Women and minorities have secured some rights that are here to stay -- different for each group -- while other rights are still elusive or being stripped away. There is always a backlash to equality, and it could last a very long time, as bigotry doesn't die easily. Like every group, LGBT people have to remain vigilant.
A young gay writer just published an opinion piece telling people to stop displaying the rainbow flag colors on their profile photos. Why? Because "[g]ay pride is not something you can claim by waving a flag." Because "[t]he rainbow symbol is easy to co-opt, but the experience it represents is not." Because these people "were celebrating a victory they had no part in winning."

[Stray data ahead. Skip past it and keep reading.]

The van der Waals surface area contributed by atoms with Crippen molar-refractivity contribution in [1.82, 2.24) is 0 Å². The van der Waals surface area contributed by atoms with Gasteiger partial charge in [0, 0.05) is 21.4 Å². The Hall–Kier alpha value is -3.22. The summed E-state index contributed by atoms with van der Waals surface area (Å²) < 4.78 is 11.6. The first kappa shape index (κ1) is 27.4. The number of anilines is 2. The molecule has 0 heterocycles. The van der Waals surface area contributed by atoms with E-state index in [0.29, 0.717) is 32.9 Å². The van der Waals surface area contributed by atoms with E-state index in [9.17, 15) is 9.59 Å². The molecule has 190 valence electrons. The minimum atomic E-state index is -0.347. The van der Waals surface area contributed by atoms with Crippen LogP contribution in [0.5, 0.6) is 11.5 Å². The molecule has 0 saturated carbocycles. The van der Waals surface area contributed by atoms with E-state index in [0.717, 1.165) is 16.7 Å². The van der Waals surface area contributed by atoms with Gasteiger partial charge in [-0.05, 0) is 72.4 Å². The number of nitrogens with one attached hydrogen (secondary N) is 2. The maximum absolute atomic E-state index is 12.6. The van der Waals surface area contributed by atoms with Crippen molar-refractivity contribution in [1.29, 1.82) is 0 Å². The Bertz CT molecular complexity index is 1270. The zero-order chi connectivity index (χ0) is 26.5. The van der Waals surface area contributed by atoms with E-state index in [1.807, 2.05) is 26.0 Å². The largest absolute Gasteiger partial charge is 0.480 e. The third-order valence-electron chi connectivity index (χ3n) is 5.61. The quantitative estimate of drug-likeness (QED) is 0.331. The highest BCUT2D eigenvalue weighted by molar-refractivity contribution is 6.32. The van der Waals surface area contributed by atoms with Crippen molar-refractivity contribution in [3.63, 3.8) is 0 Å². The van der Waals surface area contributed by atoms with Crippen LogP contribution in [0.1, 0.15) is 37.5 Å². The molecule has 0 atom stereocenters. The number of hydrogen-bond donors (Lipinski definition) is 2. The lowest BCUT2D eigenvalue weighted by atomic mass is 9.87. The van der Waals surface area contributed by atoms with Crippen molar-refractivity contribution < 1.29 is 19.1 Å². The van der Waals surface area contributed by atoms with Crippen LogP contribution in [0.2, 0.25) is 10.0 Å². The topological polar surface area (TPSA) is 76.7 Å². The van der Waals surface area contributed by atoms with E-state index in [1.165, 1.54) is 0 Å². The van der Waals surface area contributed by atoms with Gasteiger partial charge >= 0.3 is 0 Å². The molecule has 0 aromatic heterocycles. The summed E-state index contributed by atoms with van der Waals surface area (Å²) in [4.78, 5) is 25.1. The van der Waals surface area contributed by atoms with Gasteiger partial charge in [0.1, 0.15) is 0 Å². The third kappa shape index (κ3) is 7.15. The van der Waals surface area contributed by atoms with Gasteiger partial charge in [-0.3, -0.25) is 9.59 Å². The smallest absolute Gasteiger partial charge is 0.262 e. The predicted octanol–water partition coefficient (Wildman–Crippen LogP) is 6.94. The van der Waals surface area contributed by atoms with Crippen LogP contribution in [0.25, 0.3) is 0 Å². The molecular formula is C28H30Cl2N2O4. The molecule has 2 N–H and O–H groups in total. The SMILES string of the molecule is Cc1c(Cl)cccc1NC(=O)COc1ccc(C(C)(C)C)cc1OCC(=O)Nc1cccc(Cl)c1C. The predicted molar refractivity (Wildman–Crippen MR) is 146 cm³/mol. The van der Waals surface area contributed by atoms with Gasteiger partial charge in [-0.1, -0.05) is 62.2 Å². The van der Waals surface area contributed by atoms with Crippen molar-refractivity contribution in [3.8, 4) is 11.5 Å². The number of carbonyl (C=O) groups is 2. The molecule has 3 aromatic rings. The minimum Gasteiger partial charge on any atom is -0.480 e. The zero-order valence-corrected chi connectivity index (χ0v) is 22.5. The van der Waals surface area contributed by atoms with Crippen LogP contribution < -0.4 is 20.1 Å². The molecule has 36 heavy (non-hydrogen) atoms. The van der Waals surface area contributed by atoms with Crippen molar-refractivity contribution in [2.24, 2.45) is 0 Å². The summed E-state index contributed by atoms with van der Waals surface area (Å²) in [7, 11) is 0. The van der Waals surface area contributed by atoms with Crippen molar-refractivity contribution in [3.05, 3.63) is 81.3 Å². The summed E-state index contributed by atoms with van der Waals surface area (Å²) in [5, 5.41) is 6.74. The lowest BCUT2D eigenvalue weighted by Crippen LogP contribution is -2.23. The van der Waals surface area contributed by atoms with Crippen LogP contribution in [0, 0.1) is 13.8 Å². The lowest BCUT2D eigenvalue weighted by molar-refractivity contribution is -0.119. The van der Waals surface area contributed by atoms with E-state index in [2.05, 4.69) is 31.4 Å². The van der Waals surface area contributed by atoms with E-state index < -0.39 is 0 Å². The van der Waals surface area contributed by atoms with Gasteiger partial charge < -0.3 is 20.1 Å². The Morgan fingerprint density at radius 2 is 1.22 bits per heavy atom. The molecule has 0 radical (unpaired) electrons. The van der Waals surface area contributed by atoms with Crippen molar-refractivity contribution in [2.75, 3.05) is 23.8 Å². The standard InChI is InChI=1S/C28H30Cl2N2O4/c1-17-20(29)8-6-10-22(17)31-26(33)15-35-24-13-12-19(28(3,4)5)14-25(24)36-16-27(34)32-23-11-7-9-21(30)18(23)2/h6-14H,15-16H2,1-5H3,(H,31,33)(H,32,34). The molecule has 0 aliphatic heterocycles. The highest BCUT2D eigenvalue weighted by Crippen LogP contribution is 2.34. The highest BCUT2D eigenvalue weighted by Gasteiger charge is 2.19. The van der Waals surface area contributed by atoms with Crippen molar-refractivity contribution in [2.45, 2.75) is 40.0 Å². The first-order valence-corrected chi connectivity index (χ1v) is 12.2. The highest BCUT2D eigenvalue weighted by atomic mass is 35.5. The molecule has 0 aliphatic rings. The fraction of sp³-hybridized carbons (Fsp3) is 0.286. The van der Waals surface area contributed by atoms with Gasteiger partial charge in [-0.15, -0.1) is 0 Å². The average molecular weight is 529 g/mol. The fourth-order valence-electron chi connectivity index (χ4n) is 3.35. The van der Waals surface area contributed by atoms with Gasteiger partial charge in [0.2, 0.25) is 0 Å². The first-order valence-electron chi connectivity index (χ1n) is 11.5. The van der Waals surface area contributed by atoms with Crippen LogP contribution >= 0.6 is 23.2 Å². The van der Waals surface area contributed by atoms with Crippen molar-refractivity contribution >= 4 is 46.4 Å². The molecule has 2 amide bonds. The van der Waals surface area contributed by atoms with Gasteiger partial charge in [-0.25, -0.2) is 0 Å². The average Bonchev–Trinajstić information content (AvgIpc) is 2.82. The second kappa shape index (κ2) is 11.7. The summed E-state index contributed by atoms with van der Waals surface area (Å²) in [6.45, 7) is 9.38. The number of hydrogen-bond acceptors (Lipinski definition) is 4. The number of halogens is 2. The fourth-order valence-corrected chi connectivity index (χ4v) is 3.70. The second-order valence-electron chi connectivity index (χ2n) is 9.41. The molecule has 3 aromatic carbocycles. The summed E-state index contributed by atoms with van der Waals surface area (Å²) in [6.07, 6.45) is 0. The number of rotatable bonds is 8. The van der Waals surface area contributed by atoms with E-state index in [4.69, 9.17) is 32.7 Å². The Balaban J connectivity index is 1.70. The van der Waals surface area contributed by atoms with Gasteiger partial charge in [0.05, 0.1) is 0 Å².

In celebration of Obergefell v. Hodge we went out for drinks at Legal Sea Foods in Harvard Square. While enjoying the evening summer breeze, my spouse said we could have this experience all year if we moved to a milder climate. I snapped back and said, "I ain't moving to Georgia!" And that's what marriage equality looks like.
Robert in Wisconsin called and talked about how he went to work to find his sisters waiting for him. They then told him a story about their deceased father that had listeners -- and all of us in the studio -- tearing up and realizing how much this decision meant to so many people, far beyond the rights and benefits of marriage. Listen in.